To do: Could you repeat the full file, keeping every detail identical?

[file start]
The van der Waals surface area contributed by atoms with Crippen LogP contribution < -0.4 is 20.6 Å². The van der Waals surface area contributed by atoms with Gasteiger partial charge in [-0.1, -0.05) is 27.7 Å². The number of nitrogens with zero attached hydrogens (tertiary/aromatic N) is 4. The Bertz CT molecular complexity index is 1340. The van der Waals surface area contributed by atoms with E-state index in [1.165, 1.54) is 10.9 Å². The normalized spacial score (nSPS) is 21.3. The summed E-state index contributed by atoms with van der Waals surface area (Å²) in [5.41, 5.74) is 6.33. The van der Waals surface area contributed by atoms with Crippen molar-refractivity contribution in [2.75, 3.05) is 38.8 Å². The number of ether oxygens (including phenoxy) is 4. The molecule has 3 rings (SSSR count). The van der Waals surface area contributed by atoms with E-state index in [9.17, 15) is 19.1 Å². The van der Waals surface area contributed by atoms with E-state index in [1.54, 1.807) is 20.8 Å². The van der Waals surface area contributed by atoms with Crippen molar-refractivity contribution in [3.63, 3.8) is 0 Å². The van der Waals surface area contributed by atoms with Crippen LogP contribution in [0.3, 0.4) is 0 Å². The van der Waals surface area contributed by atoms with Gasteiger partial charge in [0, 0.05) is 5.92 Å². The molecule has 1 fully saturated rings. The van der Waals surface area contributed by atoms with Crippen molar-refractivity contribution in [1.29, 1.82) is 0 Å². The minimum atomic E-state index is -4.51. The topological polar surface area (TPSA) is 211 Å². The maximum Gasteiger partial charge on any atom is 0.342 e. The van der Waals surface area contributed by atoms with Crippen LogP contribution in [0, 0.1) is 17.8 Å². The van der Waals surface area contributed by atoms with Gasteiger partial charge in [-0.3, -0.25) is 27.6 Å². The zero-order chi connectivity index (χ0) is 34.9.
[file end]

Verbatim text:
The van der Waals surface area contributed by atoms with Crippen LogP contribution < -0.4 is 20.6 Å². The van der Waals surface area contributed by atoms with Gasteiger partial charge in [-0.1, -0.05) is 27.7 Å². The number of nitrogens with zero attached hydrogens (tertiary/aromatic N) is 4. The Bertz CT molecular complexity index is 1340. The van der Waals surface area contributed by atoms with E-state index in [1.165, 1.54) is 10.9 Å². The normalized spacial score (nSPS) is 21.3. The summed E-state index contributed by atoms with van der Waals surface area (Å²) in [5.41, 5.74) is 6.33. The van der Waals surface area contributed by atoms with Crippen molar-refractivity contribution in [2.75, 3.05) is 38.8 Å². The number of ether oxygens (including phenoxy) is 4. The molecule has 3 rings (SSSR count). The van der Waals surface area contributed by atoms with E-state index in [9.17, 15) is 19.1 Å². The van der Waals surface area contributed by atoms with E-state index in [1.54, 1.807) is 20.8 Å². The van der Waals surface area contributed by atoms with Crippen molar-refractivity contribution in [3.63, 3.8) is 0 Å². The van der Waals surface area contributed by atoms with Crippen LogP contribution in [0.3, 0.4) is 0 Å². The van der Waals surface area contributed by atoms with Gasteiger partial charge in [0, 0.05) is 5.92 Å². The molecule has 1 fully saturated rings. The van der Waals surface area contributed by atoms with Crippen molar-refractivity contribution in [1.29, 1.82) is 0 Å². The minimum atomic E-state index is -4.51. The topological polar surface area (TPSA) is 211 Å². The maximum Gasteiger partial charge on any atom is 0.342 e. The van der Waals surface area contributed by atoms with Crippen LogP contribution in [0, 0.1) is 17.8 Å². The van der Waals surface area contributed by atoms with Gasteiger partial charge in [-0.3, -0.25) is 27.6 Å². The zero-order chi connectivity index (χ0) is 34.9.